Both phenomenological and mechanistic models are useful tools with distinct advantages and disadvantages. Deciding which one to use depends on the question and study system. Here, we will focus our discussion on mechanistic models. Since the most common type of mechanistic model in the context of within-host modeling are ordinary differential equation based models, we will focus on those, with a brief mention of other mechanistic modeling approaches.

Early mechanistic models for the immune response, with a focus on B-cells, were developed in the 70s (see e.g. (Bell 1970, 1971b, 1971a)). An early, semi-mechanistic model to describe influenza infections was developed in (Larson et al. 1976). The use of such mechanistic models to study infection and immune responses dynamics continued to slowly increase during the 70s and 80s, and really took off in the 90s. Mechanistic models played an important role in understanding HIV infection dynamics and treatment (Ho et al. 1995; Perelson et al. 1996), and have since been applied to many other infectious diseases such as HCV (Neumann et al. 1998), malaria (Mideo, Day, and Read 2008), tuberculosis (Wigginton and Kirschner 2001) and many others.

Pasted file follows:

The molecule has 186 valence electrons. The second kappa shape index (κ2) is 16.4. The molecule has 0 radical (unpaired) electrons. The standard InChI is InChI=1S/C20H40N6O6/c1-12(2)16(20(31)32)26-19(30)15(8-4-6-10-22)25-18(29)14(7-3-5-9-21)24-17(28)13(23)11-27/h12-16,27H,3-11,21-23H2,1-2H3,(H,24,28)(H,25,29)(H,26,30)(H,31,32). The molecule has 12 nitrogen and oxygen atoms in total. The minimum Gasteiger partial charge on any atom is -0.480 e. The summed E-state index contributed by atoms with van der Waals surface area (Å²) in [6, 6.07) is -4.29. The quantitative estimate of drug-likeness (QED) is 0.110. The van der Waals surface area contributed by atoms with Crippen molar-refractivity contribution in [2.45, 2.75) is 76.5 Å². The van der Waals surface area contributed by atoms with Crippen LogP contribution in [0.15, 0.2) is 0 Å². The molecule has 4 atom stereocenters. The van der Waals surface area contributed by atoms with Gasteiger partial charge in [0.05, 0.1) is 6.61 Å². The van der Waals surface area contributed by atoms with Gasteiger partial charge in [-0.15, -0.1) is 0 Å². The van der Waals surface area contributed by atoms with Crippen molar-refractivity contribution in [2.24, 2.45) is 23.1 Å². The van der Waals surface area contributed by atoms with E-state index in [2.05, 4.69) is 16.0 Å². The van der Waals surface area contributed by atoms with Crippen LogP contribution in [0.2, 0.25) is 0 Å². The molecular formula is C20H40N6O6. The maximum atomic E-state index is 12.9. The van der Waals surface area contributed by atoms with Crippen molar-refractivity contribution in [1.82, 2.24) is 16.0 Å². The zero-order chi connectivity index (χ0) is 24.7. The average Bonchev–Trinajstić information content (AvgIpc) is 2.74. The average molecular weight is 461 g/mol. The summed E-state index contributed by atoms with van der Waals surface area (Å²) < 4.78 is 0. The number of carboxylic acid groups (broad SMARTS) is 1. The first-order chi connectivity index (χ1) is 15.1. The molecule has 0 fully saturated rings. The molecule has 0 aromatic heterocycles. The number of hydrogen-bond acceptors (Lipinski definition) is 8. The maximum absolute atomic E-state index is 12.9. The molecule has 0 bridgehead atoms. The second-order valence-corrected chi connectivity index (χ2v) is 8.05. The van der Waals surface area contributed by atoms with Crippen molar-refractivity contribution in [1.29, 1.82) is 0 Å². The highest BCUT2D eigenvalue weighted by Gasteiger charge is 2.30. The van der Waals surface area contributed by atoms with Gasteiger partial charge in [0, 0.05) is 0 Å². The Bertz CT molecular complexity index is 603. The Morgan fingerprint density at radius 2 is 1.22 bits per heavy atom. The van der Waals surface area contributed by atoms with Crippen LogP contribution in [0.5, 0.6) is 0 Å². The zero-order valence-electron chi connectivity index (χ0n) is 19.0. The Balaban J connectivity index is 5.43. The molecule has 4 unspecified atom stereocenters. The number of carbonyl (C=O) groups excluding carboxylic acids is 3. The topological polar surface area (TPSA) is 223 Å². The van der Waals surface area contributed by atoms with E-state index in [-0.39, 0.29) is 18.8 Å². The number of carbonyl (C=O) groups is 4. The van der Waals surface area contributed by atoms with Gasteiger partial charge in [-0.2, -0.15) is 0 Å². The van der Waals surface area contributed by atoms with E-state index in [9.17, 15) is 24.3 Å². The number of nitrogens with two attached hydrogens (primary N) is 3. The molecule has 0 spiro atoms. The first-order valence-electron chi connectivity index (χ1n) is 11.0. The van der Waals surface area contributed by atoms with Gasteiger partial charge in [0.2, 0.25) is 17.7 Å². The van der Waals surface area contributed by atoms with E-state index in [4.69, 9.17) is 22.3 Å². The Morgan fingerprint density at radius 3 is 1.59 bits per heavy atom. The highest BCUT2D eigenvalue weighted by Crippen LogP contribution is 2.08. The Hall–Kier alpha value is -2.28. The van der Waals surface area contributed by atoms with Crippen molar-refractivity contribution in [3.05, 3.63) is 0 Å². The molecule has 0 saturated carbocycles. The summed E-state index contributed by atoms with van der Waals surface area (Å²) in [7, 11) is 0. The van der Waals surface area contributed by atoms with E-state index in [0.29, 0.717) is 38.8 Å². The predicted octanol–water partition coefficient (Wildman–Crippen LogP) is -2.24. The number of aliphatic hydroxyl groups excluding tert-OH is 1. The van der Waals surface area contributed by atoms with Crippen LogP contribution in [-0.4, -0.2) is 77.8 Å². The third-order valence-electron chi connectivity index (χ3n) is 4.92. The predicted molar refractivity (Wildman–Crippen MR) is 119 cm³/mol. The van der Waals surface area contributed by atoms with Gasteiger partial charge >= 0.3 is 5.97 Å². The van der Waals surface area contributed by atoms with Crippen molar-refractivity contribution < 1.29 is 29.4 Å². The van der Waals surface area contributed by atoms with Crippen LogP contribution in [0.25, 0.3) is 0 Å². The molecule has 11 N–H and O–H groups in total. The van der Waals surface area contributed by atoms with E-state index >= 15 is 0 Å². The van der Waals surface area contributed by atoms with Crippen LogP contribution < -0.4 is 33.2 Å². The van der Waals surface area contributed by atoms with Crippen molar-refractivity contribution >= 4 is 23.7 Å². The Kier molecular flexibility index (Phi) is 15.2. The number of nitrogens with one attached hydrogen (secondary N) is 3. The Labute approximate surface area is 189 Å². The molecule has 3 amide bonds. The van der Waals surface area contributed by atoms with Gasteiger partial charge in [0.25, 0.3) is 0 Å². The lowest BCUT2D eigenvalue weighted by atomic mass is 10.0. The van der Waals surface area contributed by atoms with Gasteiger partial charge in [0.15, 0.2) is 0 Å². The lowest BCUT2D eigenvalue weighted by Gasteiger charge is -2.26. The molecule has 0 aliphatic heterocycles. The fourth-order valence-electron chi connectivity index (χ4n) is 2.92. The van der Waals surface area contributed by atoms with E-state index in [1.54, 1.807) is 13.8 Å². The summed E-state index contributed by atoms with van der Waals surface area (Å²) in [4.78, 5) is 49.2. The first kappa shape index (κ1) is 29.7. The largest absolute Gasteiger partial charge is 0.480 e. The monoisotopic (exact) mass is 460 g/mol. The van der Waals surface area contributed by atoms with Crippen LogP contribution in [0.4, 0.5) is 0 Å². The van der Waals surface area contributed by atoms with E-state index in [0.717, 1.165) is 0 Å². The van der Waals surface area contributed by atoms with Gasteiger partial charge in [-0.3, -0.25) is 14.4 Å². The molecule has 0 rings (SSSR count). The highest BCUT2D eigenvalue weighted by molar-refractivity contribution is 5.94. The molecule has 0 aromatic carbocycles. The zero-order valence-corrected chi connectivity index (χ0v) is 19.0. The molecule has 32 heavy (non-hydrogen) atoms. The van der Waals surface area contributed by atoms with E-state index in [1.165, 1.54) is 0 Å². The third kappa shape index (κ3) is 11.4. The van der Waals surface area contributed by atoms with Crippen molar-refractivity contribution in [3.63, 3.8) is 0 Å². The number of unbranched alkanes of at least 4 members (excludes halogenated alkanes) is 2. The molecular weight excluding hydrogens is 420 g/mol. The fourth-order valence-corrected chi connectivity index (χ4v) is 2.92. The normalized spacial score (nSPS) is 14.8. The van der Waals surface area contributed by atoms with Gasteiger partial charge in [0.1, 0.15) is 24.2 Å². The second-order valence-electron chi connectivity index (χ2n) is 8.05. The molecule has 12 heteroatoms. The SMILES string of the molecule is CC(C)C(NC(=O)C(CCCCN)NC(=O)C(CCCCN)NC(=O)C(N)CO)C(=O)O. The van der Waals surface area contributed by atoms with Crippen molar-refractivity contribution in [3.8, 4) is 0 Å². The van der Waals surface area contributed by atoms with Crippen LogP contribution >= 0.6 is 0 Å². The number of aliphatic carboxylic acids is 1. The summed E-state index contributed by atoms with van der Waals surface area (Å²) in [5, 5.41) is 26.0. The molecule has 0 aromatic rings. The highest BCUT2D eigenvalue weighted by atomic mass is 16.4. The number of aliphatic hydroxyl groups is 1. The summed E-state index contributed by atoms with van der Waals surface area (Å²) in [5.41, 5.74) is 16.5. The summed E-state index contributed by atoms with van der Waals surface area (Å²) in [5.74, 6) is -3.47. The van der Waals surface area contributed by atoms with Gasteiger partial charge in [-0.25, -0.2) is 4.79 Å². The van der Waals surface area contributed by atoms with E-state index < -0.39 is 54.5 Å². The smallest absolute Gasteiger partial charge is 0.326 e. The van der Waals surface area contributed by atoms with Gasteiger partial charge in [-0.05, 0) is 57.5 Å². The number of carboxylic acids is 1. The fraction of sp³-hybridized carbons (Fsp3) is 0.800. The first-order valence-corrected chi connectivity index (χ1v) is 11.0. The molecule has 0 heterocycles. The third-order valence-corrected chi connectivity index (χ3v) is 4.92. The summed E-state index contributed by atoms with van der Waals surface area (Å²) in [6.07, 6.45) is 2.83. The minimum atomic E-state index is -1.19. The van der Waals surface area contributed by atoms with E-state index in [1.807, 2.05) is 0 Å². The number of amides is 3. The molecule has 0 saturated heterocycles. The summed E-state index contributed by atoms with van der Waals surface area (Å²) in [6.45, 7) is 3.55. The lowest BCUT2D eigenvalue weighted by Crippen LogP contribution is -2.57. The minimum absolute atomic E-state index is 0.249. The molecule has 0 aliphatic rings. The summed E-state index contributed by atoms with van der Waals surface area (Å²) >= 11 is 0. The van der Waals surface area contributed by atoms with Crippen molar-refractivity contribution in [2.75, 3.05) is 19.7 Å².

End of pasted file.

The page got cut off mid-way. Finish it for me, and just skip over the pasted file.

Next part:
The paper “Why Model?” by Joshua Epstein (Epstein 2008) provides a nice, short discussion of the purposes of models. Other general introductory discussions of systems thinking and model use are (May 2004; Chubb and Jacobsen 2010; Garnett et al. 2011; Basu and Andrews 2013; Gunawardena 2014; Homer and Hirsch 2006; Peters 2014; Sterman 2006).

Basu, Sanjay, and Jason Andrews. 2013. “Complexity in
Mathematical Models of Public Health Policies:
A Guide for Consumers of
Models.” *PLoS Medicine* 10 (10): e1001540.
https://doi.org/10.1371/journal.pmed.1001540.

Bell, George I. 1970. “Mathematical Model of Clonal Selection and
Antibody Production.” *Journal of Theoretical Biology* 29
(2): 191–232.

———. 1971a. “Mathematical Model of Clonal Selection and Antibody
Production III. The Cellular Basis of
Immunological Paralysis.” *Journal of Theoretical Biology*
33 (2): 379–98.

———. 1971b. “Mathematical Model of Clonal Selection and Antibody
Production. II.” *Journal of Theoretical
Biology* 33 (2): 339–78.

Chubb, Mikayla C., and Kathryn H. Jacobsen. 2010. “Mathematical